Communication between individuals and groups in literally the life-blood of a project. This is especially important when it comes to communication between develops and testers. This article explores the differences in approach and thinking between these groups and how to bridge these disparities.
This article cites research which demonstrates what should be second nature to most folks with any experience in large-scale development: Larger code bases typically have more defects. However, it's unknown what the relationship is between code size and number of defects.
Even if you don't use Vim as your standard editor (and the Vim versus Emacs debate aside), knowing Vim (or Vi) is a useful skill, especially since they are ubiquitous and cross-platform. This tutorial provides a 4-step framework for learning Vim: Survive; Feel comfortable; Feel Better, Stronger, Faster; and Use vim superpowers.
Application security should be at the top of every developer and tester's list of priorities. Here are 10 basic rules that you should always consider with it comes to developing a secure program or web application.
Dean Wampler, author of Programming Scala, gives a simple, yet comprehensive of the principles of functional programming. He focuses on how applying FP principles to your existing practices can improve your code without transitioning entirely to FP.
Want to set up port forwarding on your home router, so you can connect from the office? Or maybe you need for X Windows graphics from a Linux server to your Windows machine. This tutorial shows you this and much more and includes some great diagrams to explain the whole set up.
T.S. Eliot said, "Good poets borrow, great poets steal." (or maybe not quite). Anyway, the point is that much of what is "new" is a mashup or recasting of something that already exists. This article explains the SCAMPER (a mnemonic) method to explore how you can extend, improve, or reuse an existing idea or product.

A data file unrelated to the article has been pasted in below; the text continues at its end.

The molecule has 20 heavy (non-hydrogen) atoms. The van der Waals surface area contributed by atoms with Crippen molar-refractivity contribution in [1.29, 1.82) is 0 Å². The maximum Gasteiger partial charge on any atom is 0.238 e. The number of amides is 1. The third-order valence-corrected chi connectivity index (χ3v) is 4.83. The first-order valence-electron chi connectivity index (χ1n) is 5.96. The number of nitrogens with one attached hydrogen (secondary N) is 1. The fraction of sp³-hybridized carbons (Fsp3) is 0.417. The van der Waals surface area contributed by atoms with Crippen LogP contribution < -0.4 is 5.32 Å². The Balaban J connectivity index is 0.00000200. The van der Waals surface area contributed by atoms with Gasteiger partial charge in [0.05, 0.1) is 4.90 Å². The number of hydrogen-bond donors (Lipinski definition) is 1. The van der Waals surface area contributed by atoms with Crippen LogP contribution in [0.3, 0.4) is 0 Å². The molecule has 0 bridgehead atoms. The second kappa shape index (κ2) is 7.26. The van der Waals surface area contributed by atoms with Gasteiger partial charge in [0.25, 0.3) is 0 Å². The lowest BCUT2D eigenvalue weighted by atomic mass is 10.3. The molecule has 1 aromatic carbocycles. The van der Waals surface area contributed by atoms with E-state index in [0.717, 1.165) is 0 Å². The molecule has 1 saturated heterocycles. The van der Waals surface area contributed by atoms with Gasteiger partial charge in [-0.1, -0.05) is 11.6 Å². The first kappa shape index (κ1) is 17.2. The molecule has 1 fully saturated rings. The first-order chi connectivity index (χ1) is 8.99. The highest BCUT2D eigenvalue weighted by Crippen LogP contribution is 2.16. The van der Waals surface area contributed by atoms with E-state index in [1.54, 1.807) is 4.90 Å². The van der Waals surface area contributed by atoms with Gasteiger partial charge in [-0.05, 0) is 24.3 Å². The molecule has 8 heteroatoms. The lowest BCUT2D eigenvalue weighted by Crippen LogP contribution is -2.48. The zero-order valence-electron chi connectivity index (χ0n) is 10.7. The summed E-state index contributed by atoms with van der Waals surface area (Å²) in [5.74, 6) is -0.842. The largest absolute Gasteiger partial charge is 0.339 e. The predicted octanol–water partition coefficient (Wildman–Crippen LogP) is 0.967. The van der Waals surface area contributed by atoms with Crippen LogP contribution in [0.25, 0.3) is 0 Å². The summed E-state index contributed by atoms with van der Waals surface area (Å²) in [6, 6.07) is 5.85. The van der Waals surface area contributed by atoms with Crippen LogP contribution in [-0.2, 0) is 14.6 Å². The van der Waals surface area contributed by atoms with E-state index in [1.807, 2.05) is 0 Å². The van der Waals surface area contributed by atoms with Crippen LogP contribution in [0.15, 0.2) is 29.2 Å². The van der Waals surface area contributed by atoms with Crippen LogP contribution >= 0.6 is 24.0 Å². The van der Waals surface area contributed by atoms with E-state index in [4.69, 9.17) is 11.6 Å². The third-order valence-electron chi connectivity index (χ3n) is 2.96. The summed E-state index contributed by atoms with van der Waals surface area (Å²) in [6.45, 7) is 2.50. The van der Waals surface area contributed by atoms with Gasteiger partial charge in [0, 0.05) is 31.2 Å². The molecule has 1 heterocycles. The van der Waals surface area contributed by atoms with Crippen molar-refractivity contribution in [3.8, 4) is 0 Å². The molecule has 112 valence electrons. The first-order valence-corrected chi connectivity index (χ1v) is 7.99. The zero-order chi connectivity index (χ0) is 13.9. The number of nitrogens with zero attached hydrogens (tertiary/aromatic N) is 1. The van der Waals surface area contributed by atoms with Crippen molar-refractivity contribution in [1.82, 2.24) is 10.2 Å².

This article suggests that performance reviews be re-cast in the model of agile, where an employee receives timely feedback on performance on a frequent basis. Wow! What a concept?!
This author looks at remote workers and distributed teams from both the perspective of being a remote employee and from the angle of working with remote people. Not surprisingly, his main point is that intentional communication by the entire time (those in the central location and the remote folks) and use of formal communication channels is the key to success. He also notes that distributed teams are only going to increase in the future.
New research indicates that it makes economic sense for employers create an environment where employees not just survive, but actually thrive. This article suggests some simple things that managers can do to increase worker happiness.
"Employee engagement" is certainly one of the HR watchwords of the 21st century. But, in this counterintuitive result, researchers have found that some employees' emotional attachment to work (called "obsessive passion") is not adaptable and can actually be detrimental in the long run, often leading to burnout.